Vegan Athletes

Football Going Vegan features the world’s greenest club Forest Green Rovers FC

BBC Sport investigation by Jermaine Jenas highlights a growing trend

Jermaine Jenas, the former Tottenham Hotspur and England footballer, now turned pundit documented a BBC Sport investigation into the trend in football towards veganism. The programme will air on BBC1 at 11.15 pm on Sunday 20th October 2019. 

He interviews Rhiannon Lambert, a Harley Street nutritionist, the chef Miguel Barclay, the Dirty Vegan dire in Camden Town in London, Earthling Ed and Manchester United defender Chris Smalling currently on loan at Roma. 

The greenest Football Club in the world

A large segment of the programme was devoted to Forest Green Rovers, the League Two side based in the Gloucestershire village of Nailsworth. The club is recognised as the greenest football team in the world by FIFA.

The club’s manager Mark Cooper when asked about the club’s green ethos remarks that the players just get on with it. The owner Dale Vince has a vision that the players have bought into. The biggest change he noticed since the players have adopted the vegan regime is in their recovery times after matches and in injury prevention. This adds fuel to the notion of vegan fitness.

The players have reported better sleep and more energy according to Tom Hulin, the club’s head nutritionist. There are he said many myths about protein for footballers. They need to be quick and agile, – they are not bodybuilders after all. The points were reinforced by Manchester United’s Chris Smalling, currently on loan with Roma, who had noticed the symptoms of the tendonitis in his knee becoming much improved as a vegan. 

Jenas commented that Juande Ramos, the former Tottenham manager had been very much ahead of his time in terms of the importance he had stressed on footballers’ diets. Jenas believed that most footballers would eat the foods they were told to, no matter what the taste, if they believed in the benefits that would follow. They “would buy into it” he says.

The programme then considered the only “vegan organic football pitch” in the world with Adam Witchell, the head groundsman. Most pitch treatment products contained animal products which were not used at the club. The pitch was full of seaweed sugars, complex teas and lots of bugs in the ground. “It’s like a zoo under there,” said Witchell.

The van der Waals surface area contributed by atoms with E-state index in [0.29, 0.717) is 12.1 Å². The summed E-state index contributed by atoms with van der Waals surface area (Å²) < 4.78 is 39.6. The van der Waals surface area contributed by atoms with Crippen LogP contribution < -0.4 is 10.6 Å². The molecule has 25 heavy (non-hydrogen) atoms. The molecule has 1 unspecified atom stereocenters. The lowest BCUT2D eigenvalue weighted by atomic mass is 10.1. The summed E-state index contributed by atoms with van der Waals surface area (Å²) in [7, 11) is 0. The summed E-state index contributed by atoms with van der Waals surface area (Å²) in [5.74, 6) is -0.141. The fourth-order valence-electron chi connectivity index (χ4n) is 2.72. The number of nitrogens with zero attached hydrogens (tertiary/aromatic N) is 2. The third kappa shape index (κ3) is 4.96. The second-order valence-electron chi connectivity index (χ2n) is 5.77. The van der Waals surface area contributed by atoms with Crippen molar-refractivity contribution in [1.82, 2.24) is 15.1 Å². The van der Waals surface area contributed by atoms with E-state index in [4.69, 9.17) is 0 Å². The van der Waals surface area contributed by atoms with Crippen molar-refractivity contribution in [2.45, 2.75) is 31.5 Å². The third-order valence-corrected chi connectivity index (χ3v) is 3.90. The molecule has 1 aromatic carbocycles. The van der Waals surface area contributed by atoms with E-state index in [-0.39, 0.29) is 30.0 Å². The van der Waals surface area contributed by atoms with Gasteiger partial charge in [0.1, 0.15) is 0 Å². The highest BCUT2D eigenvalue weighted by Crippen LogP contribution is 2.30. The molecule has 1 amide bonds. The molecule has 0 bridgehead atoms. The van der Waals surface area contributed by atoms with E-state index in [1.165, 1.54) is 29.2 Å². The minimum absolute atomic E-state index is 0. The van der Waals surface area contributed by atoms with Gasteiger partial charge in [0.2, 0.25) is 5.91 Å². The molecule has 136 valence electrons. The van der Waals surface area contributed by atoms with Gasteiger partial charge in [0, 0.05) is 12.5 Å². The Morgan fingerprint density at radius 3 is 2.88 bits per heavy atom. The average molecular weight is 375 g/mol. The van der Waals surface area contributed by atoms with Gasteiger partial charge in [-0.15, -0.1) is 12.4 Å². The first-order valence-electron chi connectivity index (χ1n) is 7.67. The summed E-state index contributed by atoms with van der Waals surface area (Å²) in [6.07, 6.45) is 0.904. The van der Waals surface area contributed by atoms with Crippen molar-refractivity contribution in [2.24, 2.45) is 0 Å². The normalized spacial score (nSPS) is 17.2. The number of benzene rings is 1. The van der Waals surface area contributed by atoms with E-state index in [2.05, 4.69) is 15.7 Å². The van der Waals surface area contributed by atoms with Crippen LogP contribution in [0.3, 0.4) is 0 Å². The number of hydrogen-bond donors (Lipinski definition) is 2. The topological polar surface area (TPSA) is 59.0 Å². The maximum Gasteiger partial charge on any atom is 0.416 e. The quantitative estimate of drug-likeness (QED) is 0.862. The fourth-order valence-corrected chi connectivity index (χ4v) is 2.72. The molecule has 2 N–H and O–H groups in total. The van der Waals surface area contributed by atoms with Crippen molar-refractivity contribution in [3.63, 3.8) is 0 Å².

Dale Vince, chairman and owner of Forest Green told Jenas about the solar panels, electric car charging points and match day food points. Most chairmen of football clubs are driven by other things. For him the football and environmental issues “are symbiotic”. Their environmental initiatives have got great coverage around the world and reached 4 billion people in the last 12 months “which is mad but at the same time we have to be good on the pitch.” 

It is a new type of football club, creating a new type of fan as well. They plan to build a new ground – the first in the world to be built entirely by wood. It will be the lowest carbon football ground in the world since Roman times. 

Being a part-time vegan makes a difference

Vince stressed the inefficiency of the way we currently feed the world – “you can feed 10 vegans or 1 meat-eater with same resources”. Jenas described in the programme how inspired he had been to discover what veganism meant and what it offered. Though he did not feel able to go all the way, he was certainly interested in becoming a part-time vegan. He asked Vince if being a part-time vegan would make any difference to the world.

The response was overwhelmingly positive. 

“Going vegan part-time makes a big difference,” said Vince. “Even if it was one day a week or one meal a week I just don’t think it matters. I think that too often the absolutist approach gets in the way. People think if I can’t do it completely then it’s not worth doing and that’s a big mistake. Everything we can do makes a difference. It’s about taking steps on a journey, if you are vegan one day a week, you’ll feel the benefit of that and then maybe you’ll go to two or three days a week”.

Knowledge is Power

To get insight into how to deal with all of the hate and the vegan trolls, Jenas interviewed Ed Winters, otherwise known as Earthling Ed who was his usual articulate self. He pointed out that vegan activism challenges our culture, traditions identities, noting that people do not necessarily want to feel different. 

The key takeaway for Jenas was that the power is not in how good you can make a meat-free burger taste, but rather in the knowledge.

Knowledge is power and the food is merely a by-product. The challenge is to make the world a safer place in the future. He is not as passionate or as driven as Earthling Ed, but discovering the implications of veganism had been an eye-opening experience which had definitely made him think. The trend in football is going hand in hand with increasing numbers of vegan athletes in other sports.

The programme is currently available on iPlayer until 28th October as well as being aired on BBC1 at 23.15 on BBC1 next Sunday 20th October.

The segment with Earthling Ed is available on YouTube.

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Nicholas Orosz

Nicholas is a former City solicitor and Cambridge graduate. He has a long-standing interest in health & nutrition, the environmental movement, green politics & digital publishing. He has always loved crafting words. His transition to a vegan perspective has been gradual and an ongoing process of self-discovery. Contact:
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